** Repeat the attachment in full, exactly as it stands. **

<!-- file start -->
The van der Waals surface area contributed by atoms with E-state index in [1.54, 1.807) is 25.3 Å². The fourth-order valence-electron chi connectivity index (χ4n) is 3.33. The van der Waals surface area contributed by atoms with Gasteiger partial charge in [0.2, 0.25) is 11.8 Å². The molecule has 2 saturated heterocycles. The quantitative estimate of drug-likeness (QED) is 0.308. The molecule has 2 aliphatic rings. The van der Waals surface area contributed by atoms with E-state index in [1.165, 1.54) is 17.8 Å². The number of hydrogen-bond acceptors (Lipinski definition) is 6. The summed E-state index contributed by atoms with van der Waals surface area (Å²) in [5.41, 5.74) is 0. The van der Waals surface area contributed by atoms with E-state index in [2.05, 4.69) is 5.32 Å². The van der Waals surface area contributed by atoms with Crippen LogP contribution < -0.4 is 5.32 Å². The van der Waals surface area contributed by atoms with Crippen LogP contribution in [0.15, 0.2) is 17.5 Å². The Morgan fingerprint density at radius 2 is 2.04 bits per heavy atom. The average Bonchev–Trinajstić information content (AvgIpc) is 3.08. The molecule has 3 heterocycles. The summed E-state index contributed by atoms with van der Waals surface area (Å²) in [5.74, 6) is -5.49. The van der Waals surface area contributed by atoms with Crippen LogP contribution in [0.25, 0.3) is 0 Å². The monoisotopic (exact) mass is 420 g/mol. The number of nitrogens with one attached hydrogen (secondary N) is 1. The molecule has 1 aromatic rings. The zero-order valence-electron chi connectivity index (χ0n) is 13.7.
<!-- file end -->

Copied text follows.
The van der Waals surface area contributed by atoms with E-state index in [1.54, 1.807) is 25.3 Å². The fourth-order valence-electron chi connectivity index (χ4n) is 3.33. The van der Waals surface area contributed by atoms with Gasteiger partial charge in [0.2, 0.25) is 11.8 Å². The molecule has 2 saturated heterocycles. The quantitative estimate of drug-likeness (QED) is 0.308. The molecule has 2 aliphatic rings. The van der Waals surface area contributed by atoms with E-state index in [1.165, 1.54) is 17.8 Å². The number of hydrogen-bond acceptors (Lipinski definition) is 6. The summed E-state index contributed by atoms with van der Waals surface area (Å²) in [5.41, 5.74) is 0. The van der Waals surface area contributed by atoms with E-state index in [2.05, 4.69) is 5.32 Å². The van der Waals surface area contributed by atoms with Crippen LogP contribution < -0.4 is 5.32 Å². The van der Waals surface area contributed by atoms with Crippen LogP contribution in [0.15, 0.2) is 17.5 Å². The Morgan fingerprint density at radius 2 is 2.04 bits per heavy atom. The average Bonchev–Trinajstić information content (AvgIpc) is 3.08. The molecule has 3 heterocycles. The summed E-state index contributed by atoms with van der Waals surface area (Å²) in [5.74, 6) is -5.49. The van der Waals surface area contributed by atoms with Crippen LogP contribution in [0.25, 0.3) is 0 Å². The monoisotopic (exact) mass is 420 g/mol. The number of nitrogens with one attached hydrogen (secondary N) is 1. The molecule has 1 aromatic rings. The zero-order valence-electron chi connectivity index (χ0n) is 13.7.